Jon M. Huntsman School of Business

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Thursday, January 27, 2011

Koch Scholars Jan. 25 event

An interesting point brought up this evening by Chelsey Funk was her observation that a divide exists between politicians and economists, and more cooperation between the two would be beneficial. Most of the cooperation that does exist happens between a politician and his handpicked economic advisor who will give him the economics he wants to hear. I think the biggest reason for the disconnect between economics and politics is the long-term nature of economic policies and the short-term focus on re-election that happens in politics, necessitating quick action with quick results and benefits. Protectionism is a tempting choice because in the short-run it secures employment and shows an applauded sense of patriotism. The reality, as presented both by Adam Smith and Russell Roberts, is that protectionism hurts consumers in the long run because products remain expensive, innovation is hampered, and progress becomes limited. However, Smith is quick to realize the short-term implications of removing all barriers to foreign trade when he says, “Were those high duties and prohibitions taken away all at once, cheaper foreign goods of the same kind might be poured so fast into the home market, as to deprive all at once many thousands of our people of their ordinary employment and means of subsistence.” (469) For this reason, few politicians will remove tariffs or similar limitations on imports because the eventual benefits could take years or even decades to manifest themselves, and the consumers and future generations being harmed by protectionism don’t have as prominent a voice as those losing their jobs to foreign competition. I see the problems of shortsightedness in nearly every aspect of politics, and the solution to such a problem is something I frequently puzzle over.

An aspect from both “The Choice” and “The Wealth of Nations” that I found to be particularly relevant to today is the idea of trade balance. Whenever I hear the United States’ trade deficit talked about in the media, politics, or conversation, it is always assumed to be a negative thing that is damaging our domestic economy and creating a vulnerable spot in our national security. The reasoning always made sense to me, but Roberts clearly rejects such a notion. He says, “It is tempting to say that America runs a trade deficit because foreign nations won’t let their citizens buy American products. But as long as foreigners want to buy more American assets than Americans wish to buy foreign assets, America will run a trade deficit even if every country in the world was free of all trade barriers and welcomed American products as freely as their own.” (73) Roberts further stresses that “the most important things to remember about trade balances … is that they are the result of economic factors and not the cause.” (77) Adam Smith borrows an interesting analogy from Thomas Mun seeking to clarify misunderstandings surrounding foreign trade. He says, “If we only behold the actions of the husbandman in seed-time, when he casteth away much good corn into the ground, we shall account him rather a madman than a husbandman. But when we consider his labours in the harvest, which is the end of his endeavors, we shall find the worth and plentiful increase of his actions.” (431-432) Alas, the nature of politics blurs our vision of the harvest and we fail to recognize, “Trade with China and India makes America a richer country in both the financial sense and in the sense of expanded opportunity to live a meaningful life." (Roberts, Preface)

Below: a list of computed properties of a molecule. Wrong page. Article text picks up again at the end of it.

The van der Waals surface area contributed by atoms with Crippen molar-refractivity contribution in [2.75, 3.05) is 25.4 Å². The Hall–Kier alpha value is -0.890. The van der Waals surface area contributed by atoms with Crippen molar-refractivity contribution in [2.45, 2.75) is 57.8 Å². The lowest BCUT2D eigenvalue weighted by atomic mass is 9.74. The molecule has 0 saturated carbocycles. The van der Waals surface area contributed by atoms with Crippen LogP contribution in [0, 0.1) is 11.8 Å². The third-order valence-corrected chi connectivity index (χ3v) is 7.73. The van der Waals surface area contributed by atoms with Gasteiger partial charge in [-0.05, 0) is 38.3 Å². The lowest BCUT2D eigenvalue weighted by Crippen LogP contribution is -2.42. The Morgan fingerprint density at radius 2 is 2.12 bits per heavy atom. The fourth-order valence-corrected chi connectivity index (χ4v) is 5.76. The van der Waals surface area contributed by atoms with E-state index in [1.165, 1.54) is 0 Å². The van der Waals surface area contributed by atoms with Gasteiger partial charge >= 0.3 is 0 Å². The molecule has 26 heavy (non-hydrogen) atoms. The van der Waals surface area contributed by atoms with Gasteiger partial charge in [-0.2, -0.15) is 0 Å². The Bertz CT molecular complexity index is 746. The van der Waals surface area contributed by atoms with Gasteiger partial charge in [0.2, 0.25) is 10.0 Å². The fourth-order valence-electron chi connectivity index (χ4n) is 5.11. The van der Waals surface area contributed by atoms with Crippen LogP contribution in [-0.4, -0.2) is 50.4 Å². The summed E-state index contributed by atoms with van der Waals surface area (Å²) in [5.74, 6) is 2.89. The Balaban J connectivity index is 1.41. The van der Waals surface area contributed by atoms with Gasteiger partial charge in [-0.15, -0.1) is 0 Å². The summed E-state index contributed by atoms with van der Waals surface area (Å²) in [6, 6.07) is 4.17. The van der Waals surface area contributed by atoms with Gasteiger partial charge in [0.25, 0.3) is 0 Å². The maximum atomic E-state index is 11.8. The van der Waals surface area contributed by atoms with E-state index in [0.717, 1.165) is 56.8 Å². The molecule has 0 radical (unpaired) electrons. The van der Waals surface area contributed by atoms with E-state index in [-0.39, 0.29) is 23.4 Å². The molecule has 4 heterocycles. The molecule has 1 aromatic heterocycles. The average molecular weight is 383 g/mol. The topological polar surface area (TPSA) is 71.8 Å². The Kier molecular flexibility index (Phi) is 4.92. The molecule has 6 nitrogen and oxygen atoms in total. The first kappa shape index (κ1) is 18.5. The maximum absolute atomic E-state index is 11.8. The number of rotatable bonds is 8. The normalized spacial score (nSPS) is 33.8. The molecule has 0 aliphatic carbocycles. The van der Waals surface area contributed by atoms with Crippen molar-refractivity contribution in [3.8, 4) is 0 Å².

Kelsey White

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